The Religion major is designed to serve as a focus of a liberal arts education for the general student and as a pre-professional foundation for those pursuing the study of religion beyond the baccalaureate degree. Some courses in the Religion Department are cross-referenced or crosslisted with other programs of study in the College—e.g., African American Studies, East Asian Studies, Jewish Studies, and Gender and Women’s Studies. While offering a broad focus in the humanities and in the study of religion, the major also affords an opportunity for concentrated study in particular religious traditions and specific areas of religious thought and practice. Students who contemplate graduate study in religion or professional study in seminary or rabbinical school after graduation are advised to consult with the Chair or other members of the department as early in their undergraduate careers as possible.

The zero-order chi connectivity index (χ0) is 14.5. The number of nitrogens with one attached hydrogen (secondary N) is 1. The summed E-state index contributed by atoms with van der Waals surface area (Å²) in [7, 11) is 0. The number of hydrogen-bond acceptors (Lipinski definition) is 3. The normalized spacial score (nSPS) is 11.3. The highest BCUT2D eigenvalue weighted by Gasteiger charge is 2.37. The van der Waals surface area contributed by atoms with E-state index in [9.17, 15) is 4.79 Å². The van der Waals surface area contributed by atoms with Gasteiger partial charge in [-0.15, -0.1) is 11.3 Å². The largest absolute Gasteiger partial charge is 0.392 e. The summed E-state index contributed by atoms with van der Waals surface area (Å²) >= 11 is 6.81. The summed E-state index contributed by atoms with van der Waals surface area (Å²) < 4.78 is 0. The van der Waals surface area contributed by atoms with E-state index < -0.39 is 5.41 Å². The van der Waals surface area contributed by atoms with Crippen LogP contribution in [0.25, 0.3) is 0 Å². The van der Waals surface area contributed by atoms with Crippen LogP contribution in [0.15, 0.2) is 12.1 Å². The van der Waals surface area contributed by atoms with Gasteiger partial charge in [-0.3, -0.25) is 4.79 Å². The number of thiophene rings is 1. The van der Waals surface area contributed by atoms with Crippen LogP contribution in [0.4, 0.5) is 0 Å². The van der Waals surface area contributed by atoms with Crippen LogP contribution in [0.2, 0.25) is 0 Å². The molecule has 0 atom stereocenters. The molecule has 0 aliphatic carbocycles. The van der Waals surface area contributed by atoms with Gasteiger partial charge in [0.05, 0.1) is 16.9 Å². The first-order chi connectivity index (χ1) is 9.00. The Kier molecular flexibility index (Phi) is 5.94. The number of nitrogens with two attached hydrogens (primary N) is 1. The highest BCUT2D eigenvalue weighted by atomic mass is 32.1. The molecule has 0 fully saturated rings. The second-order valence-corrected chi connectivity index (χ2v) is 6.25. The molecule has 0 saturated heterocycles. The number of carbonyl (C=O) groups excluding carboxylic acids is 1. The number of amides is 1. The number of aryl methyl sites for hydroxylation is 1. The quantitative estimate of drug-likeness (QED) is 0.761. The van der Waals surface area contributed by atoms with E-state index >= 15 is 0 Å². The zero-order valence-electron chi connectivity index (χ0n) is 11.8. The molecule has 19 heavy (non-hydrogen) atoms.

Entry-Level Courses and Sequence Suggestions
The Department of Religion offers nine introductory courses dealing with traditions and topics in the scholarly study of religion. These courses—101, 102, 103, 104, 105, 106, 107, 108, and 109—have the same purpose but draw on different traditions and topics. These courses may best meet the needs of students who seek only one course in Religion, or they may serve as a first course for students who plan further study in the department. They are not, however, prerequisites for course work at the 200 level. The department also offers several “First-Year Seminar Program” (FYSP) courses and “Colloquia for First- and Second-Year Students” as indicated in the course listing. Seminars (taught at the 300 level) require the consent of the instructor, and students taking them will ordinarily have done previous 200-level coursework in subject matter relevant to the topic of the seminar.